“We are delighted to support Penn’s thriving humanities center and help it extend its reach across disciplines and communities,” said Dick Wolf. In honor of this gift, the program will be renamed the Wolf Humanities Center.
The endowment will provide a perpetual source of funding for the PHF, a major part of whose programming was previously supported by grants from the Andrew W. Mellon Foundation. This will bolster the distinguished fellowship program that has been a core endeavor of the PHF, drawing undergraduates, graduate students, postdoctoral scholars, Penn faculty, and regional faculty together to investigate an annual theme through their individual research and collaborative weekly seminars.
The vibrant public program of thematically linked lectures, conferences, performances, exhibitions, and film series—which last year attracted more than 2,500 people to campus and venues throughout Philadelphia—will expand as well.
The Wolf Humanities Center will pursue additional avenues for innovative humanistic inquiry and scholarship. “Our Humanities At Large (HAL) program, which consists of collaborative events unrelated to our annual theme, enables us to put together some terrific events on fairly short notice when ideas and opportunities pop up during the year,” says English. “The HAL program has been a success since we launched it several years ago, but its funding has been very limited.” The endowment may also allow for expanded programming in the performing arts, which he says is expensive but can be galvanizing for the humanities community.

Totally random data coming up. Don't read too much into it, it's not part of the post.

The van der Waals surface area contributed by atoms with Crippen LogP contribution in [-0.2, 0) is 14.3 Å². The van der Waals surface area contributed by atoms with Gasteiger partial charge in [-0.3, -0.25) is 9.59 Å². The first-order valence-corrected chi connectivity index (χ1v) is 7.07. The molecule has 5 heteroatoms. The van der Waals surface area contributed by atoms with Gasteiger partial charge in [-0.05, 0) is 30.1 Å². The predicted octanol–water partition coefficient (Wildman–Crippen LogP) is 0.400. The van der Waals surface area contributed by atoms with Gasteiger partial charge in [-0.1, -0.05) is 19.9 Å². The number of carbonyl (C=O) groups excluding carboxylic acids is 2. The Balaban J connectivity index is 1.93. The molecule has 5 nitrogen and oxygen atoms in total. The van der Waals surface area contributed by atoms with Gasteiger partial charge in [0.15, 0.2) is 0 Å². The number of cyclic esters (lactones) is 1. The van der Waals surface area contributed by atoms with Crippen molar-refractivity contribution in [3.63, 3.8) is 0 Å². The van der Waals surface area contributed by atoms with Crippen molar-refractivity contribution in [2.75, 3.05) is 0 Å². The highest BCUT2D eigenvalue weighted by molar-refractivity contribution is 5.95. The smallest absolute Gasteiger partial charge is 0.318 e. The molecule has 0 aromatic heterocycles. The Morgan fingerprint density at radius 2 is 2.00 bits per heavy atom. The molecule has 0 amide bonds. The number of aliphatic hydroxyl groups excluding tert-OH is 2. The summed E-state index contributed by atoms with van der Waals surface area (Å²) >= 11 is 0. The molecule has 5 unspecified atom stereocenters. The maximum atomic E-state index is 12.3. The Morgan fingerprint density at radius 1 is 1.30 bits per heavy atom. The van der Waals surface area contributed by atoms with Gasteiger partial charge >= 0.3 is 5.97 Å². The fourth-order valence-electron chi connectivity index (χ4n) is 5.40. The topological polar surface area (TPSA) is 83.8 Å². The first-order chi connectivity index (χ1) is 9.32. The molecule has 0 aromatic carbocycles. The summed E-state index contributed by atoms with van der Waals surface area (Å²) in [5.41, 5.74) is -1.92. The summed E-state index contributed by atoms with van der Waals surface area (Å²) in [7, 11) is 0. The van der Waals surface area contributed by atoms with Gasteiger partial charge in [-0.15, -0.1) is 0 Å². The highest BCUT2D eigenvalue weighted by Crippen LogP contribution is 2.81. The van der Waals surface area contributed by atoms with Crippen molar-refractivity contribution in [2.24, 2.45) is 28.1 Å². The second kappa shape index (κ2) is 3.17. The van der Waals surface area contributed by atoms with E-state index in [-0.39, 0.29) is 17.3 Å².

“The Wolf Humanities Center is defined not just by the incredible programming and scholarship it generates, but also by its commitment to constantly pushing boundaries,” said Penn Arts and Sciences Dean Steven Fluharty. “Thanks to the Wolfs’ gift, innovation will continue to be one of the center’s most distinctive hallmarks.”
“We are enormously proud of what this center has become: a hub where humanities and a wide range of disciplines intersect in revealing and relevant combinations, a catalyst for broader public appreciation of humanistic research, and a model for how one center can make it all happen,” said Penn President Amy Gutmann. “Noelle and Dick’s generosity will ensure that the Wolf Humanities Center will continue to do this ambitious and exciting work. We are very grateful.”
Dick Wolf is a writer and producer best known for his Law & Order and Chicago television franchises. He has won two Emmys and a Grammy, among a host of other awards. He and his wife, Noelle, are generous supporters of the Cinema Studies program.